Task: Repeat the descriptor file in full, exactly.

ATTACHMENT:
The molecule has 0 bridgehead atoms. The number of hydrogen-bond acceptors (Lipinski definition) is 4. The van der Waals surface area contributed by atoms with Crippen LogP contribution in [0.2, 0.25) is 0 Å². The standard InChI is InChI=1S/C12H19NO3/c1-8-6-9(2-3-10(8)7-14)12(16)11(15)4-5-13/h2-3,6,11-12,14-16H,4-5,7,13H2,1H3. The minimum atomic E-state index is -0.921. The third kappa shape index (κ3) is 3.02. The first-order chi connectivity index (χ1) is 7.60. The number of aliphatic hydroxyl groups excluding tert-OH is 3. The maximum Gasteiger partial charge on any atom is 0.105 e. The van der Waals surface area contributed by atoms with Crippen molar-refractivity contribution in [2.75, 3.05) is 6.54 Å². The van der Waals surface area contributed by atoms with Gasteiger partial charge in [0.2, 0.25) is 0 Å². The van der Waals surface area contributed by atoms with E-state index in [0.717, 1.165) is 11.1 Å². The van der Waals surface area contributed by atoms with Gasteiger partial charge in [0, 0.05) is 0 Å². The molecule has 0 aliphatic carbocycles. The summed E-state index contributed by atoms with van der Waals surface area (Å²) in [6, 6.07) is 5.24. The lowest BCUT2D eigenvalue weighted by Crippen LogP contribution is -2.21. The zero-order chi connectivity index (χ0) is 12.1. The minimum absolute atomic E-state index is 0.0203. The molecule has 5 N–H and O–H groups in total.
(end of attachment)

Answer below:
The molecule has 0 bridgehead atoms. The number of hydrogen-bond acceptors (Lipinski definition) is 4. The van der Waals surface area contributed by atoms with Crippen LogP contribution in [0.2, 0.25) is 0 Å². The standard InChI is InChI=1S/C12H19NO3/c1-8-6-9(2-3-10(8)7-14)12(16)11(15)4-5-13/h2-3,6,11-12,14-16H,4-5,7,13H2,1H3. The minimum atomic E-state index is -0.921. The third kappa shape index (κ3) is 3.02. The first-order chi connectivity index (χ1) is 7.60. The number of aliphatic hydroxyl groups excluding tert-OH is 3. The maximum Gasteiger partial charge on any atom is 0.105 e. The van der Waals surface area contributed by atoms with Crippen molar-refractivity contribution in [2.75, 3.05) is 6.54 Å². The van der Waals surface area contributed by atoms with Gasteiger partial charge in [0.2, 0.25) is 0 Å². The van der Waals surface area contributed by atoms with E-state index in [0.717, 1.165) is 11.1 Å². The van der Waals surface area contributed by atoms with Gasteiger partial charge in [0, 0.05) is 0 Å². The molecule has 0 aliphatic carbocycles. The summed E-state index contributed by atoms with van der Waals surface area (Å²) in [6, 6.07) is 5.24. The lowest BCUT2D eigenvalue weighted by Crippen LogP contribution is -2.21. The zero-order chi connectivity index (χ0) is 12.1. The minimum absolute atomic E-state index is 0.0203. The molecule has 5 N–H and O–H groups in total.